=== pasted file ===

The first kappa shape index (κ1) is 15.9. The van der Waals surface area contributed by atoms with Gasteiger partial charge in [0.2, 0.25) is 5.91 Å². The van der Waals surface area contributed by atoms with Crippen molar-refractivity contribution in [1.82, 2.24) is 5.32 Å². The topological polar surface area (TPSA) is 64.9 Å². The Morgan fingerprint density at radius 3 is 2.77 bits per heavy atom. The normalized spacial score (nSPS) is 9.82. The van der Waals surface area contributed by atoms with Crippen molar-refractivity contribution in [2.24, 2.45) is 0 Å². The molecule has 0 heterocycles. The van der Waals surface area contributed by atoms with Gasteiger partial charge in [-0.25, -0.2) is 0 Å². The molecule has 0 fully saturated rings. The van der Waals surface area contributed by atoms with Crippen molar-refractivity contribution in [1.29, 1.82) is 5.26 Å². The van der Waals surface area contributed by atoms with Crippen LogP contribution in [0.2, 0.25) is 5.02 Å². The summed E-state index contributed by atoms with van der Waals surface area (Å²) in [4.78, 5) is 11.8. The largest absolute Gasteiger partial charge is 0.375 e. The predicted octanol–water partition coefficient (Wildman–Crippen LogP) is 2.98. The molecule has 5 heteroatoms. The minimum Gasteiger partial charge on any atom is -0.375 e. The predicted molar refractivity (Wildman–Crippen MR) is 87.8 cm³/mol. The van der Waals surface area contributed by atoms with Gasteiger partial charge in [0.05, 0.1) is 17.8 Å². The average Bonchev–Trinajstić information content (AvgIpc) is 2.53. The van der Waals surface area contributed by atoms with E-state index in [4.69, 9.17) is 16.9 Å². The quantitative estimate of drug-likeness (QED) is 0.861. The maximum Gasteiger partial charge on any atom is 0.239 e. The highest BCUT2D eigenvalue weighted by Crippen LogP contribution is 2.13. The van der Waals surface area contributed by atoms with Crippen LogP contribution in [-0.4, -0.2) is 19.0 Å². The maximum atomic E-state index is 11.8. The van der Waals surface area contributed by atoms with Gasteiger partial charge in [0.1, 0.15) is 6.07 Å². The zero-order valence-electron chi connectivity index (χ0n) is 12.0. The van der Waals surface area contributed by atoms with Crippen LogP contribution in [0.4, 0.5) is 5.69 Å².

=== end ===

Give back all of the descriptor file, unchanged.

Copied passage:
The first kappa shape index (κ1) is 15.9. The van der Waals surface area contributed by atoms with Gasteiger partial charge in [0.2, 0.25) is 5.91 Å². The van der Waals surface area contributed by atoms with Crippen molar-refractivity contribution in [1.82, 2.24) is 5.32 Å². The topological polar surface area (TPSA) is 64.9 Å². The Morgan fingerprint density at radius 3 is 2.77 bits per heavy atom. The normalized spacial score (nSPS) is 9.82. The van der Waals surface area contributed by atoms with Crippen molar-refractivity contribution in [2.24, 2.45) is 0 Å². The molecule has 0 heterocycles. The van der Waals surface area contributed by atoms with Gasteiger partial charge in [-0.25, -0.2) is 0 Å². The molecule has 0 fully saturated rings. The van der Waals surface area contributed by atoms with Crippen molar-refractivity contribution in [1.29, 1.82) is 5.26 Å². The van der Waals surface area contributed by atoms with Crippen LogP contribution in [0.2, 0.25) is 5.02 Å². The summed E-state index contributed by atoms with van der Waals surface area (Å²) in [4.78, 5) is 11.8. The largest absolute Gasteiger partial charge is 0.375 e. The predicted octanol–water partition coefficient (Wildman–Crippen LogP) is 2.98. The molecule has 5 heteroatoms. The minimum Gasteiger partial charge on any atom is -0.375 e. The predicted molar refractivity (Wildman–Crippen MR) is 87.8 cm³/mol. The van der Waals surface area contributed by atoms with Gasteiger partial charge in [0.05, 0.1) is 17.8 Å². The average Bonchev–Trinajstić information content (AvgIpc) is 2.53. The van der Waals surface area contributed by atoms with E-state index in [4.69, 9.17) is 16.9 Å². The quantitative estimate of drug-likeness (QED) is 0.861. The maximum Gasteiger partial charge on any atom is 0.239 e. The highest BCUT2D eigenvalue weighted by Crippen LogP contribution is 2.13. The van der Waals surface area contributed by atoms with Crippen LogP contribution in [-0.4, -0.2) is 19.0 Å². The maximum atomic E-state index is 11.8. The van der Waals surface area contributed by atoms with Gasteiger partial charge in [0.1, 0.15) is 6.07 Å². The zero-order valence-electron chi connectivity index (χ0n) is 12.0. The van der Waals surface area contributed by atoms with Crippen LogP contribution in [0.4, 0.5) is 5.69 Å².